The user uses the input device of the apparatus to enter calculation conditions into the apparatus. As shown in the general flowchart in FIG. 2, the apparatus accepts the calculation conditions (S1). More specifically, the calculation conditions, which are calculation conditions accepted by the acceptance unit 101 of the apparatus and stored in the storage area 107, include a radio frequency, a transmission power, transmitting point position data, transmitting antenna characteristics, receiving point position data, shape and position data on an object such as a structure or a natural object, the maximum number of rays generated from the transmitting point when a path is estimated using the ray launching method, the maximum number of allowable reflections until the radio wave arrives at the receiving point, an allowable time for calculating a radio propagation path using the imaging method, and a priority of the calculation time over the calculation accuracy when a radio propagation path is calculated using the imaging method.

Out of those calculation conditions, an allowable calculation time and the priority of calculation accuracy are entered in a calculation condition entry screen 50, such as the one shown in FIG. 7, displayed on the display that is one of the output devices. The user enters an allowable calculation time in an allowable calculation time entry field 51 on the calculation condition entry screen 50 and, if the user wants to put priority on the allowable calculation time over calculation accuracy, marks a calculation time priority checkbox 52.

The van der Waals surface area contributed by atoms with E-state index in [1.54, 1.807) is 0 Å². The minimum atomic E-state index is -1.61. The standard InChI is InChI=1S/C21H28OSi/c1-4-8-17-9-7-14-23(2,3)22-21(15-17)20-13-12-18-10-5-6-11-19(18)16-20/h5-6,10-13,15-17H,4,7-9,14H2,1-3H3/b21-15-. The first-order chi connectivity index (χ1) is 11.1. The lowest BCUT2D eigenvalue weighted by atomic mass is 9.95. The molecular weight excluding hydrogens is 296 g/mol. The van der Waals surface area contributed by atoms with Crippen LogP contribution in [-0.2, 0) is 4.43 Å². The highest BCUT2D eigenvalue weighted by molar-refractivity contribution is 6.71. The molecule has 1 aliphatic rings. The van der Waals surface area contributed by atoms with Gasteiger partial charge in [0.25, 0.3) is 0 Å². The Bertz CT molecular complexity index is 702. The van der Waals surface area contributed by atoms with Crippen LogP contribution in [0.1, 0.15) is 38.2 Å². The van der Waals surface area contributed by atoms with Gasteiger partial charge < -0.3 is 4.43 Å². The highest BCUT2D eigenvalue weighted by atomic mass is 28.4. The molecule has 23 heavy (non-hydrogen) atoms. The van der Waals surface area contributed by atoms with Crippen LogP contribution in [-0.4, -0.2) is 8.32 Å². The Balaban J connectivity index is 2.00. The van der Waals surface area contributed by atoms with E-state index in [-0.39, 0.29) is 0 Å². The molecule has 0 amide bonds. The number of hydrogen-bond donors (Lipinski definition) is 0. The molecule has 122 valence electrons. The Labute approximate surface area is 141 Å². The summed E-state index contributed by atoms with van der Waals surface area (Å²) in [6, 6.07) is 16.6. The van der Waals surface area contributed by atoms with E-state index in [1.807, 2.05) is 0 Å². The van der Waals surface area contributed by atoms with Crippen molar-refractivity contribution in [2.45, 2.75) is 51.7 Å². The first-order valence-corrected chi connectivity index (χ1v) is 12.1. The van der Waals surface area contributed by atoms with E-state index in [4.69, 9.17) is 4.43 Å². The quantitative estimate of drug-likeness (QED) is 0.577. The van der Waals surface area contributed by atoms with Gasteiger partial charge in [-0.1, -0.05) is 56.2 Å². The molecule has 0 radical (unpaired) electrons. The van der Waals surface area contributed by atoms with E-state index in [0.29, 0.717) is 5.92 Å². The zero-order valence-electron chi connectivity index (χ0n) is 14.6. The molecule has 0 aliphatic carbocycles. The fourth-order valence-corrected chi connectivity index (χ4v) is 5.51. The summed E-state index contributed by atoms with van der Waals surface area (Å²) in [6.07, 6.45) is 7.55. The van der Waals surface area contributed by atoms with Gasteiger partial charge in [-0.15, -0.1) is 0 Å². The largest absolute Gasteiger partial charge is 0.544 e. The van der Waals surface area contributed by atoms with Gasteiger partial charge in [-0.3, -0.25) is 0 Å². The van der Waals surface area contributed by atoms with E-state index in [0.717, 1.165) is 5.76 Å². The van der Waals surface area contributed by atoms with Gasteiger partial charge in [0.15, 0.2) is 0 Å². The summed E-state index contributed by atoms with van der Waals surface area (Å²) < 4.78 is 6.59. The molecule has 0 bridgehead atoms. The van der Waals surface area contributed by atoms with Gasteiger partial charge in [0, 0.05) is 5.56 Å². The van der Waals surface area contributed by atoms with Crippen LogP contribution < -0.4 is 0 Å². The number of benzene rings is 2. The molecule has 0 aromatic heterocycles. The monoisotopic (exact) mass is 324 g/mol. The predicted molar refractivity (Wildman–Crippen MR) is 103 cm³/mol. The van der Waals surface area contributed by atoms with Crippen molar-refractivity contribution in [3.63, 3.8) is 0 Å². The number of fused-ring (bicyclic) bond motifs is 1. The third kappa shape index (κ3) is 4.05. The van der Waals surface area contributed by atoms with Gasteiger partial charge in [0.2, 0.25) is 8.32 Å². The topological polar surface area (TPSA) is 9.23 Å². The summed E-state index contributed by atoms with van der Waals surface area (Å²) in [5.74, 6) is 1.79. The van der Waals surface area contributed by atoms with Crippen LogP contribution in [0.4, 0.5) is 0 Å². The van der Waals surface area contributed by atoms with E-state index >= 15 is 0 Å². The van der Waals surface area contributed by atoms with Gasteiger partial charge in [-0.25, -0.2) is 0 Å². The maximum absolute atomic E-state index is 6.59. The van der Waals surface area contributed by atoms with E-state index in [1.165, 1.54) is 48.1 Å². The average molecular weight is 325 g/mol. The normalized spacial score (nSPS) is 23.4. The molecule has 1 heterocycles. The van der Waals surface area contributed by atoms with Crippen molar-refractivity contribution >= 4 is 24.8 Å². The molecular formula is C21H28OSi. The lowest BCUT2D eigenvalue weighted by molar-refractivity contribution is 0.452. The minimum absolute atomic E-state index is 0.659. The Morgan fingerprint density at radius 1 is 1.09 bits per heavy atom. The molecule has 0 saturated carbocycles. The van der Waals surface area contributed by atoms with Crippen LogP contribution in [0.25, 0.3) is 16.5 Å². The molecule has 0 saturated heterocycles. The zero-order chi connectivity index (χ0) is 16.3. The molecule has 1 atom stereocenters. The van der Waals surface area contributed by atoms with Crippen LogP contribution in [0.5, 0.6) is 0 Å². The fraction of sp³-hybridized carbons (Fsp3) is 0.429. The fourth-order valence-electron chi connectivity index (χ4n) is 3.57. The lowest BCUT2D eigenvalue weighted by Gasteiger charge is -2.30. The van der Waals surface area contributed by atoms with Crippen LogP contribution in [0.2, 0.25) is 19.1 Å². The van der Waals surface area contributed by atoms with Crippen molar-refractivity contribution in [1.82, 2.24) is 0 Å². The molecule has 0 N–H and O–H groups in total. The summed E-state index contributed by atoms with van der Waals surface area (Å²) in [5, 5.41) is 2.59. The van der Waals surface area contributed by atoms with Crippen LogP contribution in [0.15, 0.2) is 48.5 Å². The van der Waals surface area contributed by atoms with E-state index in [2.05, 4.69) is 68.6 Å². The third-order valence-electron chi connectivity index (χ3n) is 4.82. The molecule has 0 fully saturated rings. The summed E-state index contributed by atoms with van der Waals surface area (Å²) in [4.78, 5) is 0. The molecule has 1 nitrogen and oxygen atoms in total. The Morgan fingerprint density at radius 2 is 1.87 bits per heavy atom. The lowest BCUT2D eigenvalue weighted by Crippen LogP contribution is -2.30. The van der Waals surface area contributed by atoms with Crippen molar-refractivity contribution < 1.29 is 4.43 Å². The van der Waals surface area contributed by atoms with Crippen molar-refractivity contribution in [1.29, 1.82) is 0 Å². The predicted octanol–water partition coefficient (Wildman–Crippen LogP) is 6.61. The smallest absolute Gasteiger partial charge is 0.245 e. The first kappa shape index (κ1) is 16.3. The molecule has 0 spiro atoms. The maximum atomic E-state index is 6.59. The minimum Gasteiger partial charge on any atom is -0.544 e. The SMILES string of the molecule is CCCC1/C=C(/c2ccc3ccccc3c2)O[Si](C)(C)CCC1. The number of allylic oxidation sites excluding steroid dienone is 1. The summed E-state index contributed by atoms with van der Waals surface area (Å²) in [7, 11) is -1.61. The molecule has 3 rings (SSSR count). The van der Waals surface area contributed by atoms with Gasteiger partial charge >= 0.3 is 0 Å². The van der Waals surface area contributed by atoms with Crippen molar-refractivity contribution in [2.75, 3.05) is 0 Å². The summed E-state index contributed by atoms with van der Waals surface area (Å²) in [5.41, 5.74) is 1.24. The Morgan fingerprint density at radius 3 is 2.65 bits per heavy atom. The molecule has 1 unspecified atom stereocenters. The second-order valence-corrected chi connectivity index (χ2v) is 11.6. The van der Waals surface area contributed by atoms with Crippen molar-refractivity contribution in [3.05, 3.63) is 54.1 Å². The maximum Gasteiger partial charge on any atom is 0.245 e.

After the acceptance unit 101 of the radio propagation estimating apparatus accepts the calculation conditions (S1), the object surface acquisition unit 105 uses the object shape and position data on a structure or a natural object to divide the object surface into multiples until the surfaces become substantially flat and, with those multiple surfaces as the object surfaces, registers the position data on those object surfaces, as well as their ID numbers, into the storage area 107 (S2). Although the object surface acquisition unit 105 uses the object shape and position data to automatically find object surface data in the example above, the object surface data may also be entered directly from the input device.

Next, the calculation time estimation unit 104 estimates the calculation time of the imaging method (S3). In estimating this calculation time, a test is performed in advance to find the time required for the execution of “imaging method-based path estimation 2” shown in FIG. 3, which will be described later, with the number of object surfaces and the number of reflections as the parameters, the correspondence among the number of object surfaces, the number of reflections, and the calculation time is summarized as a table, and the calculation time is estimated using this table. It is also possible to assign the learning function to the calculation time estimation unit 104, to store the calculation time each time the “imaging method-based path estimation 2” shown in FIG. 3 is executed, and to modify the above-described table each time the path estimation 2 is executed a predetermined number of times.